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Mass Shooting

Ex-Girlfriend of Kansas Workplace Shooter Pawned Murder Weapon Multiple Times

The stores owner says that Sarah Hopkins, who shared children with Cedric Ford, was a regular customer.

A former girlfriend of Cedric Ford, the suspect in last week’s shooting rampage in Hesston, Kansas, had repeatedly pawned both the murder weapon and the killer’s backup gun over a two-year period, according to the store’s owner. 

“She pawned those guns on multiple occasions,” Jason McCool, who runs A Pawn Shop in nearby Newton, tells The Trace. “I’m the one who contacted the police after the shooting. I let them know.”

Courtesy of Sedgwick County Jail

The former girlfriend, Sarah Hopkins, 28, was charged on Friday for knowingly transferring guns to a convicted felon, and faces up to ten years in prison. Ford had a lengthy criminal history, including multiple felony convictions, which prohibited him from legally purchasing or owning firearms.

Hopkins’s own clean record meant she had no problem passing a federal background check. According the affidavit in her case, she provided Ford with an AK-47-style semi-automatic rifle and a .40-caliber handgun. Ford used the former to kill three people and 14 others at the Excel Industries factory in Hessen, where he worked.

The affidavit states that Hopkins acquired both weapons through A Pawn Shop in March 2014. McCool says that those transactions began with her purchasing the guns from an Internet seller and having them shipped to his store, where he then transferred the weapons to Hopkins, a process that requires a background check. According to McCool, Hopkins had transferred and pawned multiple guns at the store since it opened in 2009.

“She’s been in and out of here,” he says.

Hopkins and Ford lived together in Newton and had two children between them, a four-year-old daughter and a two-year-old son. In July, according to court records, she moved out of their home. Later that month, she returned with police to retrieve her guns, at which time Hopkins “advised the officers [that] Ford was a convicted felon and could not lawfully possess them.” In August, though, according to the affidavit, she returned the firearms to Ford because he had “threatened her.”

In a 2010 study that appeared in the Journal of Urban Health, researchers found that handguns purchased by women are twice as likely as those bought by men to be recovered and traced by law enforcement. Women often function as straw purchasers for their boyfriends or husbands, who, like Ford, may have a criminal record that makes it impossible for them to pass a background check.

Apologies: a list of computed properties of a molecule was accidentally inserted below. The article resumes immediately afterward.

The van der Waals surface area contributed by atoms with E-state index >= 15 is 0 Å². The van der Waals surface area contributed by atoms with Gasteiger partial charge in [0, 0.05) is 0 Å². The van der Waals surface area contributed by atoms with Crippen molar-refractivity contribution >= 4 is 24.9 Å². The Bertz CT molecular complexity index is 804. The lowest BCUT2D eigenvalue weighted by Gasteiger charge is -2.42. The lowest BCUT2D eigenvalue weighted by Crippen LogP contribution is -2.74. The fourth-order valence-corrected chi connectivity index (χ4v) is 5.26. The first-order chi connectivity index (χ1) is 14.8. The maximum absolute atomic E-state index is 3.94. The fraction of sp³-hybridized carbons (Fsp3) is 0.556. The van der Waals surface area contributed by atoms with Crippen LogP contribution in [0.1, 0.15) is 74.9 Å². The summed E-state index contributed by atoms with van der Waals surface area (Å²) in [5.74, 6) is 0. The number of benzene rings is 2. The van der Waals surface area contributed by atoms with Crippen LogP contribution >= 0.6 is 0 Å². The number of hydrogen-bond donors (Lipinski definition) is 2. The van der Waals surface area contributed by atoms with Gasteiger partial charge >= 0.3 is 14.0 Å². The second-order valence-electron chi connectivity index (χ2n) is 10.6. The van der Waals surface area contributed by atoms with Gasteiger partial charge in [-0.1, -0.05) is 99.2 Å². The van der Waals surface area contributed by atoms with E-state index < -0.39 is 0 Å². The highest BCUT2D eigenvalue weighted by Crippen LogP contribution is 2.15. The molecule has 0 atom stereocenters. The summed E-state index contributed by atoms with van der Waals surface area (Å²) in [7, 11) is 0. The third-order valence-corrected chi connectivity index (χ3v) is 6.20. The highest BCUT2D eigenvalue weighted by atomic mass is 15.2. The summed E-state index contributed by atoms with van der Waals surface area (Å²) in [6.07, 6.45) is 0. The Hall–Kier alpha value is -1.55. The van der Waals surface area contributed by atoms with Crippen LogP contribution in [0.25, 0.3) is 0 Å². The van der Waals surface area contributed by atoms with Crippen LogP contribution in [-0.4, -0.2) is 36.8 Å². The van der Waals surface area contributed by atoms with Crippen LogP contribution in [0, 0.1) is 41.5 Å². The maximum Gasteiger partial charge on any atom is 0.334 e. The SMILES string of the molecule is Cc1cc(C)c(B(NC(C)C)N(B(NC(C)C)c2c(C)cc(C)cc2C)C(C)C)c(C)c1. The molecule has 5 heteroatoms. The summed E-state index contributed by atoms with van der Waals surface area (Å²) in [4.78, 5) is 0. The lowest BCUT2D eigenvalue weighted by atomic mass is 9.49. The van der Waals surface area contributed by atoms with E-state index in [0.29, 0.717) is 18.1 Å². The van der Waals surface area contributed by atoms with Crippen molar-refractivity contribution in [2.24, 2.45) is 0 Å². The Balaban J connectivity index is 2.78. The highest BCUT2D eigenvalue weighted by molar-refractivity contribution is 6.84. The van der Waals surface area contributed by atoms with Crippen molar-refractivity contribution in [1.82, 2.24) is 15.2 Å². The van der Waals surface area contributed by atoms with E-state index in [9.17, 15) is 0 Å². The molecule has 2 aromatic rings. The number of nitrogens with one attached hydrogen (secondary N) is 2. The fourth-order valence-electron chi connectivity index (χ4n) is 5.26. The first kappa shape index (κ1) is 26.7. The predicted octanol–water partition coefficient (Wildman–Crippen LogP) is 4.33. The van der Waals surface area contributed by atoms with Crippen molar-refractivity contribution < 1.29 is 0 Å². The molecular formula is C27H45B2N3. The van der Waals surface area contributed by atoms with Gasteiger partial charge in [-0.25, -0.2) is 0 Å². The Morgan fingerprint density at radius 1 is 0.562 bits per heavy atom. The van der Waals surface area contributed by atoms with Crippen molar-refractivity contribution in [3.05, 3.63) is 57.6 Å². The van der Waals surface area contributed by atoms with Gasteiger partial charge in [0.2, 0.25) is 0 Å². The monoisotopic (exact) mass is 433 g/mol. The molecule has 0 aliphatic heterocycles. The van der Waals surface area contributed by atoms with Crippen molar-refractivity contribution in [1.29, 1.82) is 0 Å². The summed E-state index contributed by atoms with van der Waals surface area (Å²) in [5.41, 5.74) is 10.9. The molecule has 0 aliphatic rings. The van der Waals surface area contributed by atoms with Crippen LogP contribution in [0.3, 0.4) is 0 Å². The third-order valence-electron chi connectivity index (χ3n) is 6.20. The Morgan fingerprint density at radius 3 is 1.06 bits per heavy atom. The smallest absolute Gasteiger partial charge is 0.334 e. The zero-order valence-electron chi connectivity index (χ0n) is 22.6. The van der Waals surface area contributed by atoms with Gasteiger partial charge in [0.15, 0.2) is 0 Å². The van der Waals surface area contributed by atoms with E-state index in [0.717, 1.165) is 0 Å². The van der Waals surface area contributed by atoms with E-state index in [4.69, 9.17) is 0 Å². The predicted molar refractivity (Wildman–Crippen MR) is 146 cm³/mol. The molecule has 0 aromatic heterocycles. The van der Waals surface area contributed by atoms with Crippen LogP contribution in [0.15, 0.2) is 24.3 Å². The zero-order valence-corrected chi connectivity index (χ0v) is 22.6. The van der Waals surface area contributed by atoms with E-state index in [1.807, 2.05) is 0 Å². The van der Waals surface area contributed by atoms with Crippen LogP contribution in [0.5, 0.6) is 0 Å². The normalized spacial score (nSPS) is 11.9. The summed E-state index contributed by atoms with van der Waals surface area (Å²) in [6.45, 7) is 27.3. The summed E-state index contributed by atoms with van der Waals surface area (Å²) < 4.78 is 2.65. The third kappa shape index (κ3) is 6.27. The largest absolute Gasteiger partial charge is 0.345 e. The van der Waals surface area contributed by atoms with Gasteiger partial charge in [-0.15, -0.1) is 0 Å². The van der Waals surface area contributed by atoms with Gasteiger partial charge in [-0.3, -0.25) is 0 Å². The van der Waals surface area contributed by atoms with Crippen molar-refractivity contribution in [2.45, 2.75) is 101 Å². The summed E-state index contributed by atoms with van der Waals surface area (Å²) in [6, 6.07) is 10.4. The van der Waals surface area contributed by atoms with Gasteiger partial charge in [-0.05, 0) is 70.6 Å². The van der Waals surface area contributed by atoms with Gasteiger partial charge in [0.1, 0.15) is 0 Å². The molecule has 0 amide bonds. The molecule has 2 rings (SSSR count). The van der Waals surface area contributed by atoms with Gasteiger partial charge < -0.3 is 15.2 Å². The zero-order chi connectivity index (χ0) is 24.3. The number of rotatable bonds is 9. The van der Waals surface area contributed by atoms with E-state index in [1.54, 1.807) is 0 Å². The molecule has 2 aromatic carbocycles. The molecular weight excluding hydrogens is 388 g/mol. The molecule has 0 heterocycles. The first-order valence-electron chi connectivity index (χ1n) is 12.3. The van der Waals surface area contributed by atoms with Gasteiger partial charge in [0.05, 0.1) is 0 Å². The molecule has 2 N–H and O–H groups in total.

“Kansas is just the latest example of what’s going on across the country every day,” says Nancy Robinson, executive director of Operation Lipstick, a nonprofit devoted to combating straw purchasing by women. “It’s a relationship-based crime. Women, who in many cases are getting abused, are exploited, forced into buying guns for their men.”

Other than the threat in August, the affidavit does not mention an abusive history between Hopkins and Ford, though Ford does have a record of domestic violence. Less than two hours before he began killing his coworkers on February 25, he was served a temporary restraining order from his current girlfriend, who said was “violent” and he had placed her “in a chokehold from behind.”

Though Hopkins and Ford had broken up when she gave the crime guns back to him late this summer, at some point she decided to get the semi-automatic rifle away from him again, this time retrieving it herself. She then pawned the weapon again to McCool on at least one more occasion.

According to the affidavit, Hopkins retrieved the gun from the shop for the last time on February 5, three weeks before Ford allegedly used it to carry out his attack.

On Monday, Hopkins was released from jail on a $10,000 unsecured bond. She has a court date on March 9.

[Photo: Google Maps]